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Mining acute stroke patients’ data using supervised machine learning

Research output: Chapter in Book/Report/Conference proceedingOther chapter contribution

Original languageEnglish
Title of host publicationMathematical Aspects of Computer and Information Sciences - 7th International Conference, MACIS 2017, Proceedings
PublisherSpringer Verlag
Pages364-377
Number of pages14
Volume10693 LNCS
ISBN (Print)9783319724522
DOIs
Publication statusE-pub ahead of print - 21 Dec 2017
Event7th International Conference on Mathematical Aspects of Computer and Information Sciences, MACIS 2017 - Vienna, Austria
Duration: 15 Nov 201717 Nov 2017

Publication series

NameLecture Notes in Computer Science (including subseries Lecture Notes in Artificial Intelligence and Lecture Notes in Bioinformatics)
Volume10693 LNCS
ISSN (Print)0302-9743
ISSN (Electronic)1611-3349

Conference

Conference7th International Conference on Mathematical Aspects of Computer and Information Sciences, MACIS 2017
CountryAustria
CityVienna
Period15/11/201717/11/2017

Documents

King's Authors

Abstract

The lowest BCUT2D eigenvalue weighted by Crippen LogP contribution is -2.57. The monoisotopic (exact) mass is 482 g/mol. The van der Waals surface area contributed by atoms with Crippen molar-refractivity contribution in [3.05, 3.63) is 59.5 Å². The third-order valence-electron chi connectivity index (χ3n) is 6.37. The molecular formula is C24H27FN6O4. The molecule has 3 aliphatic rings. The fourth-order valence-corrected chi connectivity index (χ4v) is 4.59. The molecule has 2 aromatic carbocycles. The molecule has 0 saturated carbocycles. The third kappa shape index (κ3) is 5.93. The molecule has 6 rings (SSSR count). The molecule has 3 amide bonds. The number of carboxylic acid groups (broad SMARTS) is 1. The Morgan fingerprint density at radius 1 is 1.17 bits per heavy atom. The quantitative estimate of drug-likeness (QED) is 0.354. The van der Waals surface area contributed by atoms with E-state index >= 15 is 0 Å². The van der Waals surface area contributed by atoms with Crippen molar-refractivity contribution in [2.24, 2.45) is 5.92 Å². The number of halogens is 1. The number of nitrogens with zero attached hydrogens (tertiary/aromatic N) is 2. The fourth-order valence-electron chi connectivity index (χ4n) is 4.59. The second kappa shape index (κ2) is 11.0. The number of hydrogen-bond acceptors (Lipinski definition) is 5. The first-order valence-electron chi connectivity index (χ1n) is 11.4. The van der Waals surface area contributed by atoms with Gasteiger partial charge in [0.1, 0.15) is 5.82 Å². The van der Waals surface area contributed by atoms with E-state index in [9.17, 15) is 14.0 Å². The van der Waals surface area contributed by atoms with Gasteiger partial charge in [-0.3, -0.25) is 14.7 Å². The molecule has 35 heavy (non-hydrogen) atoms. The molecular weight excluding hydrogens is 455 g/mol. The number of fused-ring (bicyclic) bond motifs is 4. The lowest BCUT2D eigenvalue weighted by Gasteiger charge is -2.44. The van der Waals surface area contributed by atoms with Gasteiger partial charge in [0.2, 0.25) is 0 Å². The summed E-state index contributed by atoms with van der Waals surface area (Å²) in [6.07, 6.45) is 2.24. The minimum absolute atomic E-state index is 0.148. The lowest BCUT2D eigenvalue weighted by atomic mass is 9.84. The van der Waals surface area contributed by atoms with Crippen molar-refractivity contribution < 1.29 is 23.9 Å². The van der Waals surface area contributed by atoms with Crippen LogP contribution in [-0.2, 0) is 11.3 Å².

Analysis of data for identifying patterns and building models has been used as a strong tool in different domains, including medical domains. In this paper, we analyse the registry of brain stroke patients collected over fifteen years in south London hospitals, known as South London Stroke Register. Our attempt is to identify the similar patterns between patients’ background and living conditions, their cognitive ability, the treatments they received, and the speed of their cognitive recovery; based on which most effective treatment can be predicted for new admitted patients. We designed a novel strategy which takes into account two different approaches. First is to predict, for each of the potential intervention treatments, whether that particular treatment would lead to recovery of a new patient or not. Second is to suggest a treatment (treatments) for the patient based on those that were given to the patients who have recovered and are most similar to the new patient. We built different classifiers using various state of the art machine learning algorithms. These algorithms were evaluated and compared based on three performance metrics, defined in this paper. Given that time is very crucial for stroke patients, main motivation of this research work is identifying the most effective treatment immediately for a new patient, and potentially increase the probability of their cognitive recovery.

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